Getting Silly with Syllables – How to Prepare Your Child to Learn How to Read

Child reading with parent

Step 1

Remind yourself you’re a great parent, and no matter what you do, chances are your child will be able to read just fine.

Step 2

Read my blog below.

Step 3

Keep having fun with your kids and language!! That’s it, only 3 steps. 

Step 2.1 - Read my Introduction

Do you joke around with your kid? Do you sing with them? Do you read to them? Do you use LEGO to represent different parts of compound words and then put them together? Neither do I. But I like the idea.

Some of the things we do naturally as parents show up in recommendations we see online about parenting and sometimes we find new ideas. We can choose to use those ideas or not, but at least we’re aware of them. That’s why when I read an article about phonological awareness on it got me thinking of the things I already do with my three year old and what I might want to do better. 

Step 2.2 – Read to your little one

I don’t remember my parents reading that much to me growing up. To be honest, when I would see kids in movies have story time before bed, I thought it was a little out of the ordinary. Despite not having bedtime stories growing up, I can read just fine (remember Step 1 above?).

With my daughter, however, things are a little different. Reading bedtime stories became a habit, one that I enjoy. We read all kinds of books in French, English and even Spanish. My wife is the Spanish speaking one, but I’ve been picking up some Spanish as well just by reading to our daughter.

The article I mentioned gives some great tips on really pronouncing each sound and syllable and showing your kid how different words rhyme. I do this to some extent, but I also like to let my daughter take the lead sometimes.

Think back to when you were a kid. What was your favourite part of a book? The pictures. Thankfully, children’s books are chalk full of pictures. My daughter knows that she can interrupt me at anytime if she finds an illustration more interesting than my diction. In one book, she stops me at every page, finds each butterfly and says the word in Spanish: “mariposa, mariposa, mariposa, mariposa”. This ritual started after we broke the word down into syllables, ma-ri-po-sa, and helped her put them together.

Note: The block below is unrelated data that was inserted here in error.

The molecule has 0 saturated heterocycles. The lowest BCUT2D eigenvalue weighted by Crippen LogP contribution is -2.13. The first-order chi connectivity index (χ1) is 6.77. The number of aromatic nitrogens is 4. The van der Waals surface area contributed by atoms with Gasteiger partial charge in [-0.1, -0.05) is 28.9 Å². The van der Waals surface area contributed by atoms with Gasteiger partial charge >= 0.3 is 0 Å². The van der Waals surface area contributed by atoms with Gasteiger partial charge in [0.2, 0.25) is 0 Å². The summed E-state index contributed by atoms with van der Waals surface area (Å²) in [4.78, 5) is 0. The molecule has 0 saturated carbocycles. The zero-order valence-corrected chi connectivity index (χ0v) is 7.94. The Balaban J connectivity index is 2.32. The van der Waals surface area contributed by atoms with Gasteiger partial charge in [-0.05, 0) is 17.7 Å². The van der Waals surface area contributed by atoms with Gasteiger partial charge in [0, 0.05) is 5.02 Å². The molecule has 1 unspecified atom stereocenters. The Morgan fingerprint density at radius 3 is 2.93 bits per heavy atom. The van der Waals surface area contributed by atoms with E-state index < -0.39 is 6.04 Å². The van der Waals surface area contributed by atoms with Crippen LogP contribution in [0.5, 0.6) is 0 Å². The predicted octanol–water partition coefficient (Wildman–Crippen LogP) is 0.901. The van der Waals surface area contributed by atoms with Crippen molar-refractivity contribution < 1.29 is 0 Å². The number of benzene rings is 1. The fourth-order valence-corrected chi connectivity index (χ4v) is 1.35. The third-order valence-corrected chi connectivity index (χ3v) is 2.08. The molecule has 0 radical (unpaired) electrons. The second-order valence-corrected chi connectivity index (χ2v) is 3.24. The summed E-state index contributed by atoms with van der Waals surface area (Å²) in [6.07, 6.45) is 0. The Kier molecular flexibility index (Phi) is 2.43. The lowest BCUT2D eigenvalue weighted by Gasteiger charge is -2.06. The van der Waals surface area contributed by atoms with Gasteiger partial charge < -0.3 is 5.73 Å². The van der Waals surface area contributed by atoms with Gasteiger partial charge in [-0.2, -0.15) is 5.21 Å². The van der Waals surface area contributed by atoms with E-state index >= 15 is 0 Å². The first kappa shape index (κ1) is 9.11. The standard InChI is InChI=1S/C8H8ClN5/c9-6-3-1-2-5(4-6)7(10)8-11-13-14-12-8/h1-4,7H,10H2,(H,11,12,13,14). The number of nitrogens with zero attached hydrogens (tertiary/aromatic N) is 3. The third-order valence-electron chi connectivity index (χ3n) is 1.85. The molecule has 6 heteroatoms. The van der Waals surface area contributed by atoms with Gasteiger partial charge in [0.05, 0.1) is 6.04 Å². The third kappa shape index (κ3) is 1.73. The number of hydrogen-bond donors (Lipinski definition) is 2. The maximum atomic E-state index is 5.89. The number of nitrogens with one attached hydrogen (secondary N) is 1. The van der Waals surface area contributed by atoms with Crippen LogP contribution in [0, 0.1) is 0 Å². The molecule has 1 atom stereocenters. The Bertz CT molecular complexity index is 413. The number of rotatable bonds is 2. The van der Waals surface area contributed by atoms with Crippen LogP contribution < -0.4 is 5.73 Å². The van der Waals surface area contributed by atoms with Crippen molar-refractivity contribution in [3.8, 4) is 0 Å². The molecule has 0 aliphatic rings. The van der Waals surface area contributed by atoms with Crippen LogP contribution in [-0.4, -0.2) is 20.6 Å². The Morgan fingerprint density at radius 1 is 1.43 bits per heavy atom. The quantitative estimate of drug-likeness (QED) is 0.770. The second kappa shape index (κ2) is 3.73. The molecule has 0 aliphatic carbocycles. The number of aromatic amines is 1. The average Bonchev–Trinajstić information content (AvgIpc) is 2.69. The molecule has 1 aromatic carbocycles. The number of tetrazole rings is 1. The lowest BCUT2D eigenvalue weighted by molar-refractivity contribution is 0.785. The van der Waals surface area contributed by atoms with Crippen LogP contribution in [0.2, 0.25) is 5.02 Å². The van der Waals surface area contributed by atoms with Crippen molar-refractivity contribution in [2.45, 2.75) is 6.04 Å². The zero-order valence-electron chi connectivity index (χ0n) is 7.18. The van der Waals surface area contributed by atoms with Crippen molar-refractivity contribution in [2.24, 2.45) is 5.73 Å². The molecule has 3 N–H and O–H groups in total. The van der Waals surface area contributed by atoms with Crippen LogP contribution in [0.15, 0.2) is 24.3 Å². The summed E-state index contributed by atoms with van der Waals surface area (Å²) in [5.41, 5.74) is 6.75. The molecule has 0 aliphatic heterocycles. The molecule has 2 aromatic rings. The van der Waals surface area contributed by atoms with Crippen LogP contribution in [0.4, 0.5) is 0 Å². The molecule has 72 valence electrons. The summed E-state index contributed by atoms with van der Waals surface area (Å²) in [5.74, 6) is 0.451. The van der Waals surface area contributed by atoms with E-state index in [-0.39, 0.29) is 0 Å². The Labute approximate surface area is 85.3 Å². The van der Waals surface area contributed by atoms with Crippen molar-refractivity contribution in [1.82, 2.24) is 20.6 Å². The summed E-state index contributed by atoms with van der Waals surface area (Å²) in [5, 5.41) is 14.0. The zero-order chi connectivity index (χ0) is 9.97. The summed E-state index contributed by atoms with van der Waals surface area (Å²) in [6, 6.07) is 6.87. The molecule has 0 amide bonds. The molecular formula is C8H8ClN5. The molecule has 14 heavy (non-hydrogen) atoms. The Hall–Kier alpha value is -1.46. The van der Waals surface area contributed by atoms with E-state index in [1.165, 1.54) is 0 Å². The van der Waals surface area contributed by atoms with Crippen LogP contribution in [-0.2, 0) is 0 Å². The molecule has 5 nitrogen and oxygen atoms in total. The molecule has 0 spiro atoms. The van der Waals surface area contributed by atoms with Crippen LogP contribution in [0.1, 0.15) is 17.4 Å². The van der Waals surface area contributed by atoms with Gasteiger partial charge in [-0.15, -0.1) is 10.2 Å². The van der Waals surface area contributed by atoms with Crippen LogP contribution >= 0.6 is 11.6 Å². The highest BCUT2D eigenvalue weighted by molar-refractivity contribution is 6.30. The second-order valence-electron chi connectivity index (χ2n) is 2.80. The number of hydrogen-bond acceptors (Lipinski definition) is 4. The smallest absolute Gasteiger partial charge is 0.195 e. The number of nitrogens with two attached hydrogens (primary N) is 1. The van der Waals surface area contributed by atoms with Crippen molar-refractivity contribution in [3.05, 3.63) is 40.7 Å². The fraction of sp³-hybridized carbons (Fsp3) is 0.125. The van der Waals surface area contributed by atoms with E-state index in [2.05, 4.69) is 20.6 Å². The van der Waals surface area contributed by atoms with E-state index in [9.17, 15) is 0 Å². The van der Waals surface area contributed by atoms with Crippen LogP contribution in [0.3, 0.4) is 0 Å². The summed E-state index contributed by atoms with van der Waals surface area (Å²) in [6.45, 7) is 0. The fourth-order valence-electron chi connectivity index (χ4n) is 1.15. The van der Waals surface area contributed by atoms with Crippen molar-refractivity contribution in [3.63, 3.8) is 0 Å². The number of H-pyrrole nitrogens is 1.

Step 2.1 – Sing and Rhyme with your little one

I married into quite a musical family, so this is where my daughter and our family shine. My wife and her mother, sister and brother are all singers. My daughter’s great-grandfather composed and taught music at university in Colombia.

Even on my side of the family, my dad composed music and my mom has taken up ukulele in her retirement. Although I wasn’t hit with the music stick, I like to carry a tune off-key.

All this to say that we like to sing, and thankfully it turns out that the rhyming in songs builds phonological awareness which preps little ones getting ready to learn to read.  

While we have fun with classic nursery rhymes like “Down by the Bay” and “Apples and Bananas”, we also like to dabble in family originals. In this category, I have to give a shout-out to my daughter’s Tia (Aunt) Diana who composed a sweet, simple, and short tune for her:

Kalia Melina es una niña muy linda
Todos los días le damos besitos
En las manitos y en los piesitos
Kalia Melina, ¡es una niña muy linda!


In English, this translates loosely to:

Kalia Melina is the nicest girl
Every day we give her kisses
On her little hands and on her little feet
Kalia Melina is the nicest girl!


The rhyming is lost in the translation, but you get the idea. Songs contain rhyme and rhythm that help littles learn language in a fun way. 

Step 2.3 – Play Games with Sounds, Syllables and Rhymes

The article has some great examples of games you can play like ‘I Spy’ and crafts you can do with your kids in ways that will help them learn sounds and syllables. While I’ve always only played “I spy” using colours, I’ll definitely be trying out’s version:

“Guessing games such as “I spy” can be used to work on almost any phonological skill. Want to practice noticing what sounds words begin with? Try “I spy something red that starts with /s/.””

Sometimes playtime with kids doesn’t have to make sense for them to learn something. My daughter invented a game where she says two random syllables, waits for me to repeat them, then laughs her head off and repeats this sequence with the same two syllables or new ones over and over again. By the end, we’re laughing so hard that we can’t pronounce any syllables. At the least, we’ve learned that syllables are hi-la-ri-ous. 

Step 2.4 – Read the Conclusion

After reading and thinking about the article, I’m equipped with some new tools to help develop my kids’ phonological awareness. It made me think of new ways to read, sing, and play with my kids.

Kids like to play. I think that kids understand play better than adults do. If I had to add anything to the article it would be that sometimes I like to let my kid take the lead or let her ask the questions. Check out our blog, Keep the Conversation Going; Ask Your Child Fewer Questions During Playtime, to learn how to do this and thanks for reading! 😊

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